• Cybersecurity programs at UCCS have been entirely funded through state legislation and state funds that will end June 30, 2024. President Saliman, the system government relations team, Gretchen Bliss, director of Cybersecurity Programs, and Interim Chancellor Sobanet have been working to renew this funding.   
  • The inaugural Budget Book Club begins in January. Interested participants should contact Shawn Hood for more information. 
  • UCCS is meeting its revenue projection through increased enrollment of out-of-state students. As a result, there are no additional budget cuts planned for the current fiscal year.  

Other Campus Updates


  • Approximately 550 graduates are expected to participate in the fall commencement ceremony taking place Friday, December 15 at 2:00 p.m. at the Broadmoor World Arena.    
  • This year, UCCS welcomes Rich Fierro as the 2023 Distinguished Alumnus Speaker to deliver the ceremonies’ commencement address. Fierro is a 2021 MBA graduate, veteran, local small business owner, and was credited with helping subdue the gunman in the Club Q mass shooting in November of 2022.

Anschutz Engineering Center

  • The Anschutz Engineering center is scheduled to be completed by December 29, with furniture and equipment moving in between January 2 and 12. Classes will be held in the building in the spring semester.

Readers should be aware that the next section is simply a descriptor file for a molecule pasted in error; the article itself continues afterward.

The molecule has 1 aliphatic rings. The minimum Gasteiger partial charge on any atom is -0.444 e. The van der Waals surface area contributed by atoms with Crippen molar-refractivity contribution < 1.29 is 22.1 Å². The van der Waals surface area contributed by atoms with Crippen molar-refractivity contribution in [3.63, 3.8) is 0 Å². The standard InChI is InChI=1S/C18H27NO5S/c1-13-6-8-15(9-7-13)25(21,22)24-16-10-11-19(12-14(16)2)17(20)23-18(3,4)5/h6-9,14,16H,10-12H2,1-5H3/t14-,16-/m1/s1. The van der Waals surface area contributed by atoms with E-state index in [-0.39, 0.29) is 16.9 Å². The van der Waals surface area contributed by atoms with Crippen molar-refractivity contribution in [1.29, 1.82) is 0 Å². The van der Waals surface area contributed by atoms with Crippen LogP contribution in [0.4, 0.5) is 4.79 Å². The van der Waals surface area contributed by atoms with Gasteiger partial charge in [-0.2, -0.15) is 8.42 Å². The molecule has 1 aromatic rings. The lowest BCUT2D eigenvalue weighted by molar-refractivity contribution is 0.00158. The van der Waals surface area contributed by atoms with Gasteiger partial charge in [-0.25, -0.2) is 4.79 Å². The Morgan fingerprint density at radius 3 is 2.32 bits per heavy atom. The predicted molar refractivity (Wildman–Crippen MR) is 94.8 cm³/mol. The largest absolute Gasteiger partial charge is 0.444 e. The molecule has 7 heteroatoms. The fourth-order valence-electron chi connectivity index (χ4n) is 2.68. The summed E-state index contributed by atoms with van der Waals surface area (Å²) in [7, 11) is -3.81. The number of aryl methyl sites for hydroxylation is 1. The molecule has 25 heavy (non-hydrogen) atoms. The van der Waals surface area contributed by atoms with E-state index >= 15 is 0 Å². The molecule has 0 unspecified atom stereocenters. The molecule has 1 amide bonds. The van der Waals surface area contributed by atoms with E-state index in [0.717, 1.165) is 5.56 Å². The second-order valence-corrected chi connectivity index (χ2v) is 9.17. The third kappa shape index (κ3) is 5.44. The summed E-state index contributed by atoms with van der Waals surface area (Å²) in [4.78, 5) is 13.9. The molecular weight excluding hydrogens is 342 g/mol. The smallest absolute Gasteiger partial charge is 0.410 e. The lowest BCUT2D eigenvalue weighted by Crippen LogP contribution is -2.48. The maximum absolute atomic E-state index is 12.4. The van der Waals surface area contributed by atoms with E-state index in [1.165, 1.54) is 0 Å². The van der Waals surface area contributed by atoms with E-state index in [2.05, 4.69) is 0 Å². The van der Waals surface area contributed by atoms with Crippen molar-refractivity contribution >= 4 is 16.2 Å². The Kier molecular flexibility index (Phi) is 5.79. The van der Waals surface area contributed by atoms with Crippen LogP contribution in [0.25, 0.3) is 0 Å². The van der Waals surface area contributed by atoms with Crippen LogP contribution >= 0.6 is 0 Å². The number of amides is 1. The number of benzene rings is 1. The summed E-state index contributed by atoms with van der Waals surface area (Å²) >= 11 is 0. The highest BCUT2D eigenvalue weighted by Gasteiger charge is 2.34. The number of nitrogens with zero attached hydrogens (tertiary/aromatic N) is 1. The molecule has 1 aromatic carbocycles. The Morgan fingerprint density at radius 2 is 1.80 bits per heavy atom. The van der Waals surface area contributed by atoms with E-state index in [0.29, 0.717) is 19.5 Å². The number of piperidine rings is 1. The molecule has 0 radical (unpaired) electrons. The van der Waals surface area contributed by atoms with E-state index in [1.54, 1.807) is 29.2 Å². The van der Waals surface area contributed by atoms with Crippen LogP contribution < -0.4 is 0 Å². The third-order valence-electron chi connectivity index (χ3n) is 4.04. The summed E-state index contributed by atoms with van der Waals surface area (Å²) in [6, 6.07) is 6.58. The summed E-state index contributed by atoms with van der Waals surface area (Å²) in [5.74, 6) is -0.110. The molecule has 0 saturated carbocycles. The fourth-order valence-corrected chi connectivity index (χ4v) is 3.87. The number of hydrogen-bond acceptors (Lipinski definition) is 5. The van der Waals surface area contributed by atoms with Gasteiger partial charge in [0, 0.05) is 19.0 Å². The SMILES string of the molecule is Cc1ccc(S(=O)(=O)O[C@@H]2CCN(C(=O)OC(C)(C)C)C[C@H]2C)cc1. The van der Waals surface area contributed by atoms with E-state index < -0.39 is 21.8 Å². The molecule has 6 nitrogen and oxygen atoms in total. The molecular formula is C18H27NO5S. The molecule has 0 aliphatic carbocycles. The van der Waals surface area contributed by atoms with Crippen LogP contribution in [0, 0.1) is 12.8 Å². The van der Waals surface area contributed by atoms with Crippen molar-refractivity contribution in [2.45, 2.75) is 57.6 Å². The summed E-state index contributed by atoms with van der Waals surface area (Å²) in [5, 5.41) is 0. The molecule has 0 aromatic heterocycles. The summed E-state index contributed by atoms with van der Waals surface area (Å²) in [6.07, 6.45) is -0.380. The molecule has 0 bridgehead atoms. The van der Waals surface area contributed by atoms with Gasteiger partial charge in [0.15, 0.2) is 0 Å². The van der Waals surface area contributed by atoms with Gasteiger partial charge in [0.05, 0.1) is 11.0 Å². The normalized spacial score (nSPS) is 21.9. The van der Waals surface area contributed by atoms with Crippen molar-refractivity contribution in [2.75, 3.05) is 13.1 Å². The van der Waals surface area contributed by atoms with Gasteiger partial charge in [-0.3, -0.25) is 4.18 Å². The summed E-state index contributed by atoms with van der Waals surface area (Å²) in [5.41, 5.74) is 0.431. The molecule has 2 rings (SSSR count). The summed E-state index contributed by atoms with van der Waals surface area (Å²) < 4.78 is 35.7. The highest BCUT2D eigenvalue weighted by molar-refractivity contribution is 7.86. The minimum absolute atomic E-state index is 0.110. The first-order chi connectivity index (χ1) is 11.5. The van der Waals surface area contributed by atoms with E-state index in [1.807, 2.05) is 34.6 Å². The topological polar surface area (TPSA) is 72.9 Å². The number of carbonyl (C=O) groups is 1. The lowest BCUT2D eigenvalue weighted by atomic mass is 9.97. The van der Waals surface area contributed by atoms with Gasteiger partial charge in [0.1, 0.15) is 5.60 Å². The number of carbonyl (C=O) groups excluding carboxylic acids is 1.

• A ribbon cutting ceremony will be held on Tuesday, Jan. 16 at 3:15 p.m. 

Holiday Schedule

  • The UCCS campus will close during the last week of December, allowing employees to enjoy an extended vacation with family and friends without taking leave.
  • In total, the campus will be closed from Saturday, Dec. 23, through Monday, Jan. 1, except for essential services. Normal operations will resume on Tuesday, Jan. 2, 2024

Before moving to the Q&A portion of the Town Hall, Interim Chancellor Sobanet thanked Carole Woodall and the faculty and staff who have facilitated learning opportunities in response to the Israel-Hamas conflict.  

“As an institution of higher education, it is our responsibility to promote civil dialogue around pressing but divisive issues and events that affect the lives of those in our community and our world,” said Sobanet. “I am proud of our Mountain Lion community for doing an excellent job of stewarding these important conversations.” 

During the Q&A session, campus leaders shared information about elevator vandalism, AI policy, VC and dean management of financial reserves, the DEI Inclusive Excellence and Belonging Action Plan, resources for health and wellness, and other topics.

In her closing remarks, Interim Chancellor Sobanet shared a reminder to be respectful and supportive of fellow Mountain Lions. “We are all human beings; we all of us have our flaws and our fabulous attributes, and we have all chosen to dedicated our careers to our students and to the mission of UCCS. Thank you for all that you do to contribute to the success of our students.”  

Listen to the full session online.